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Louisiana Is First State To Ban Public Colleges From Asking About Criminal History

Louisiana has become the first state to prohibit all public universities from asking applicants about their criminal history.

By some estimates, as many as 70 to 100 million Americans have some kind of criminal record.

And the proportion is far higher in some minority communities. The so called "ban the box" movement is intended to open opportunities to these Americans by preventing discrimination on the basis of one's past.

"When you educate yourself you become patient, you become wiser, you get off of welfare and become an asset to your society," said Karla Garner in public testimony to the Louisiana House of Representatives. "I was humiliated trying to go to computer school." Garner said she served eight years in prison for the death of her child.

Twenty-four states, Washington, D.C., and the federal government now prohibit asking about a criminal record on public job applications.

In 2016 the U.S. Department of Education asked colleges to voluntarily remove criminal history questions from their applications. So far, large public university systems including California's and New York's, as well as some private colleges, have complied.

But Louisiana's is the first statewide ban. The Republican governor of Maryland, Larry Hogan, vetoed a similar law for college applications in May, citing student safety. "Parents have an expectation that the school to which they entrust their child will do everything possible to keep their students safe," he wrote.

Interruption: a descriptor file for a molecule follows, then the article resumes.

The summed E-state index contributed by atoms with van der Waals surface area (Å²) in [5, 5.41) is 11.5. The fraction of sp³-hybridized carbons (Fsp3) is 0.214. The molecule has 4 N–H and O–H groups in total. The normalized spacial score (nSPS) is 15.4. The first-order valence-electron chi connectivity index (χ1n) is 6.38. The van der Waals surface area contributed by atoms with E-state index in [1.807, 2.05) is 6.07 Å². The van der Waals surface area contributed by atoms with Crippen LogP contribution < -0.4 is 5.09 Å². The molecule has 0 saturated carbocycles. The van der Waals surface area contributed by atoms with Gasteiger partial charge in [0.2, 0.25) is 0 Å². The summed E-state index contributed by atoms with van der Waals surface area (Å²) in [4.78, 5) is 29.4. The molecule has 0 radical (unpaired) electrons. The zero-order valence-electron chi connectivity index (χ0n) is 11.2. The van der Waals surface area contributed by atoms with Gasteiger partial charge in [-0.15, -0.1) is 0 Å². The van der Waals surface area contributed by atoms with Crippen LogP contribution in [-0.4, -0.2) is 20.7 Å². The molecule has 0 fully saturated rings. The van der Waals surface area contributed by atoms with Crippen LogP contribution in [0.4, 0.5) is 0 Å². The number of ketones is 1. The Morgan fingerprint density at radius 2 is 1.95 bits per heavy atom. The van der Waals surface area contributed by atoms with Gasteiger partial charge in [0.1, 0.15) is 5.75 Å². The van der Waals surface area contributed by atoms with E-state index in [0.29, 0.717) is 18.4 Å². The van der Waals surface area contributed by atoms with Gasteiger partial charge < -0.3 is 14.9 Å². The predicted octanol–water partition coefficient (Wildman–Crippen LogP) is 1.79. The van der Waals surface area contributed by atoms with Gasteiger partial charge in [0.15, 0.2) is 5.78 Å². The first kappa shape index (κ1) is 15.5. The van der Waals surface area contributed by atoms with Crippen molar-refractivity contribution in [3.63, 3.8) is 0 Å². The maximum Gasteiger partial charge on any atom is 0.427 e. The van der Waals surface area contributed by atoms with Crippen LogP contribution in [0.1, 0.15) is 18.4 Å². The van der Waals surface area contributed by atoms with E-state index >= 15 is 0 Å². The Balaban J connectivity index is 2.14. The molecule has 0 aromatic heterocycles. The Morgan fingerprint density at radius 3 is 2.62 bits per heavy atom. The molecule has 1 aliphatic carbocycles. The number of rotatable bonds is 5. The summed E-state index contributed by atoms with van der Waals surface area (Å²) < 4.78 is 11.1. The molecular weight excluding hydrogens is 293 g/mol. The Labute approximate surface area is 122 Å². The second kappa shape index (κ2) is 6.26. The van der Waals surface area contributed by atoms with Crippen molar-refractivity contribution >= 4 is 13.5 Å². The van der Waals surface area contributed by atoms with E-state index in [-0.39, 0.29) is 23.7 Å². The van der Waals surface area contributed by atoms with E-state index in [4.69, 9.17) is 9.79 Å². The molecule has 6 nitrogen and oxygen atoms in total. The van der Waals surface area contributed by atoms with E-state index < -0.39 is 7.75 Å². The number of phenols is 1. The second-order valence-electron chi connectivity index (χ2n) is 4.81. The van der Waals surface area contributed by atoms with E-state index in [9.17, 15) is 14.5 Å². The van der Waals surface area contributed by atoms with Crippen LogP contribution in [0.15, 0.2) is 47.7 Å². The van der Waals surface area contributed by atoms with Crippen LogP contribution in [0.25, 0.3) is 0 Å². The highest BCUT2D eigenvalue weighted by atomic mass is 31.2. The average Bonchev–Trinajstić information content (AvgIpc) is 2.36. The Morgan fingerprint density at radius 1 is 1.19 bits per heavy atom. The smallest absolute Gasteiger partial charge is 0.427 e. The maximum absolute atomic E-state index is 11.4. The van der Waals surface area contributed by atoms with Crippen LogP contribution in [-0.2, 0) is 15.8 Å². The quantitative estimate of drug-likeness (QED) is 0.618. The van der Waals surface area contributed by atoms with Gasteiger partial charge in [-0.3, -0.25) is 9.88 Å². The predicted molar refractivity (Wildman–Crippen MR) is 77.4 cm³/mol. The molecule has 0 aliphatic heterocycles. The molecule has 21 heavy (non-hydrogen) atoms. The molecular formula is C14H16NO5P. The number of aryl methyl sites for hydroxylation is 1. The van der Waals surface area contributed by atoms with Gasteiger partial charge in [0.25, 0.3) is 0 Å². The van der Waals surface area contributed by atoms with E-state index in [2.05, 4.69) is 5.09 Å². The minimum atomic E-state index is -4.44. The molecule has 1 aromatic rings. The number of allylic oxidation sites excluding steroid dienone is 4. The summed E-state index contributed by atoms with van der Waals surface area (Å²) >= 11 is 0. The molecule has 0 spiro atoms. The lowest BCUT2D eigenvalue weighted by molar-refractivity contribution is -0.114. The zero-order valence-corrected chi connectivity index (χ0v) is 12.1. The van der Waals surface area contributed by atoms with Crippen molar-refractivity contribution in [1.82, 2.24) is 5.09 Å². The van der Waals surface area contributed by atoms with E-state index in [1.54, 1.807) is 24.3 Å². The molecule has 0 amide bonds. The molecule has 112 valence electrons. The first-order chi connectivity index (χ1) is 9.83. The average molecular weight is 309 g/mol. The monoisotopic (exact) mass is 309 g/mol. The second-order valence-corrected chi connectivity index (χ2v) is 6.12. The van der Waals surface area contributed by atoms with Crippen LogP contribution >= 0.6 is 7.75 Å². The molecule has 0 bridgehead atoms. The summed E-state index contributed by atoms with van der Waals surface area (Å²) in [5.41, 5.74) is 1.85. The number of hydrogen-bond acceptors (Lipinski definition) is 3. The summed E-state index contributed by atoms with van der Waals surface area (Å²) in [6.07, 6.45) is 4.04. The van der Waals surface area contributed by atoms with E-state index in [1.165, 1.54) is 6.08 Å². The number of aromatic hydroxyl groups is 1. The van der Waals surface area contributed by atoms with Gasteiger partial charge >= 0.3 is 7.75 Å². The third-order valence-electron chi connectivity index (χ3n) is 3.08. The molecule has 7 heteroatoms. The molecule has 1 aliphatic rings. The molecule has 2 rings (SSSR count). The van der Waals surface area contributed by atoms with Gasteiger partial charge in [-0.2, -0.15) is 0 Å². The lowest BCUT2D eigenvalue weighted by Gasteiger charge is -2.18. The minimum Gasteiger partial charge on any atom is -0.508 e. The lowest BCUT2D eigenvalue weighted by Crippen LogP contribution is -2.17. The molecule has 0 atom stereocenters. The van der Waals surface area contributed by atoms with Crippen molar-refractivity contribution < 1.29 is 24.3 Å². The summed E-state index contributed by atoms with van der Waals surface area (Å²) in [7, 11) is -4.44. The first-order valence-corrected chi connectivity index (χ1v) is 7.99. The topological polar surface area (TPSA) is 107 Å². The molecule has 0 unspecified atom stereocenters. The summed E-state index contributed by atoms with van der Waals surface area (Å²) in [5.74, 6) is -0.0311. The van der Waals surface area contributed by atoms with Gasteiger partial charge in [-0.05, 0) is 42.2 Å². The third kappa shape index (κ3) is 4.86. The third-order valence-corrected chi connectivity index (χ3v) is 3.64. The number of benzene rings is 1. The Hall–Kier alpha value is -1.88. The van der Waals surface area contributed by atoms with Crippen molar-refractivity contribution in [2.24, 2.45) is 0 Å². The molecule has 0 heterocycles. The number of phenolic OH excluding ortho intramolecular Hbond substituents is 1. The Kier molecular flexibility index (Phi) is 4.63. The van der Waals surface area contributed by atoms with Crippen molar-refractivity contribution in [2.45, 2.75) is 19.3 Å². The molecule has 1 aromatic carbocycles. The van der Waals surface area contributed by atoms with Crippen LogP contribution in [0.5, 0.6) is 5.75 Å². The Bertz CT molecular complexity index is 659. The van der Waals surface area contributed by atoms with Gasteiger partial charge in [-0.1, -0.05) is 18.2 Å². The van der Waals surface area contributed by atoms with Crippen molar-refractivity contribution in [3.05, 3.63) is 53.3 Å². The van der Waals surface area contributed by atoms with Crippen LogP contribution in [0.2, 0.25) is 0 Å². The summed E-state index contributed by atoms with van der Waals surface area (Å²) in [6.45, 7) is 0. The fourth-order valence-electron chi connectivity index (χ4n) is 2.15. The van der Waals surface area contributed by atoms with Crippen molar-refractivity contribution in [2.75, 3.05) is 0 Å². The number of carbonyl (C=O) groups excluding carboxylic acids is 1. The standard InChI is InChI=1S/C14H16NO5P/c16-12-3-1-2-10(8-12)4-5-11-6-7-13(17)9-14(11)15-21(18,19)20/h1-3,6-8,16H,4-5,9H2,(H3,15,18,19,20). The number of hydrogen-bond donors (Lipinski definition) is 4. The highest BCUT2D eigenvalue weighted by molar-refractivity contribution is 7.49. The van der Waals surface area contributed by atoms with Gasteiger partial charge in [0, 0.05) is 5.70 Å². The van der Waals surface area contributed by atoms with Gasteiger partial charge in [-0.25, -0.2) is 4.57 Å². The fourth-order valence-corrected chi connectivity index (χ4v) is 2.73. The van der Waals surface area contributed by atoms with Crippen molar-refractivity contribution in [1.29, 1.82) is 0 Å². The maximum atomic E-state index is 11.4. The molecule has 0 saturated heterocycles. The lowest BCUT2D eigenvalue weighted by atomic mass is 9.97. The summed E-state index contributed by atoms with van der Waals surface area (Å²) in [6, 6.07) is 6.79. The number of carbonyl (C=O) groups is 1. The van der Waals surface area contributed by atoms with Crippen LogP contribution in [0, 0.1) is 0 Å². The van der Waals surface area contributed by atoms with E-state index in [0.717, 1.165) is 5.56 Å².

The fact that this policy prevailed in Louisiana may be surprising at first glance. The state has the highest incarceration rate in the country, double the national average.

The fight to "ban the box" in Louisiana, for students and earlier for workers, was bipartisan, led by a coalition of civil rights advocates and Christian groups.

Annie Freitas of the Louisiana Prison Education Coalition, which helped write and advocate for the bill, said that after her group brought in people to testify who had gone from prison to college, or been thwarted in their dreams to do so, "conservative Republican senators who have not voted for any criminal justice reform in the past were crying, were hugging, were asking to testify in favor of the bill." The bill passed the house floor 90 to 0, Freitas said.

Freitas says that university presidents asked for an exception to inquire if applicants have a history of stalking or aggravated sexual assault. Also, after students are admitted, colleges can ask about criminal history when making determinations about counseling, student aid and campus housing.

LPEC and other groups will be helping create accountability measures and offering resources to colleges to help them comply with the new law.

Copyright 2017 NPR. To see more, visit http://www.npr.org/.

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